By Meredith Farkas | January 19, 2005
All of the photos I’ve taken with my regular camera over the past few years are sitting in a shoebox. They aren’t at all organized and, as a result, I rarely look at them. However, the digital photos my husband and I have taken are well-organized for easy browsing thanks to Picasa. I have been using Picasa 1 for about 4 or 5 months, when I discovered that it had been bought by Google and was now being offered for free. I found it was a great way to organize, edit, and print my photos. It doesn’t have the editing capabilities of a Photoshop — you can only do simple things like resize, crop, correct red-eye, etc. — and it’s not meant to compete with Photoshop and similar programs. Picasa is photo organizing software. Software companies realized that people were sick of having their digital photos all over the place on their hard drive and wanted an easy way to organize and search for specific pictures. Picasa is an amazing tool for organizing one’s photos, particularly because of its search function. It’s also amazingly easy to use. When you first download it, Picasa searches your hard drive for any graphics files and displays them on Picasa for easy viewing from one place. It also harvests native metadata like the date the photo was taken so that Picasa can place the photos in chronological order.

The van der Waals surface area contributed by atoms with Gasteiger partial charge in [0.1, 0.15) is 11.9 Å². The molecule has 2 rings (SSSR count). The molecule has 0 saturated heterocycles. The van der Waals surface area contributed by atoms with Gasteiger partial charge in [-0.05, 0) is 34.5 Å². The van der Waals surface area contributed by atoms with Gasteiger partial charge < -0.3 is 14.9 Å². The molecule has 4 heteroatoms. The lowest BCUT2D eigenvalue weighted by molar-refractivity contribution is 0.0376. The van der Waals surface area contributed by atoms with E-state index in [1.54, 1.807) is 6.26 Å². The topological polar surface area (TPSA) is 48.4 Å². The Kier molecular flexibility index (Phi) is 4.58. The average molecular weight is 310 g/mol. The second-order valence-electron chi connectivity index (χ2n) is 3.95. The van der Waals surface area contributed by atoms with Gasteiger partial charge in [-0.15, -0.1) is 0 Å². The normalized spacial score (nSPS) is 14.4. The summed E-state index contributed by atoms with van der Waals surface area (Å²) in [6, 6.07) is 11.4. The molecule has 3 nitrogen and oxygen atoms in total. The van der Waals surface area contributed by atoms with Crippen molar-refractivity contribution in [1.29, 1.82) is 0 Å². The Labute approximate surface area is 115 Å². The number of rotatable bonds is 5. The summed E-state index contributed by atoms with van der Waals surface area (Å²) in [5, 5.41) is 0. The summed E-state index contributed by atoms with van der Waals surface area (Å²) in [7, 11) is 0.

Picasa 2 is even more advanced. According to the New York Times (in an article that compares iPhoto and Picasa 2), Picasa 2 offers improved editing capabilities and phenomenal scalability. I haven’t downloaded it yet, but that will definitely be the first thing I do tomorrow morning. I’m thrilled that there are programs like flickr, iPhoto, and Picasa that allow people to organize their digital photos, both online and offline. Maybe I won’t have to save my shoeboxes anymore.
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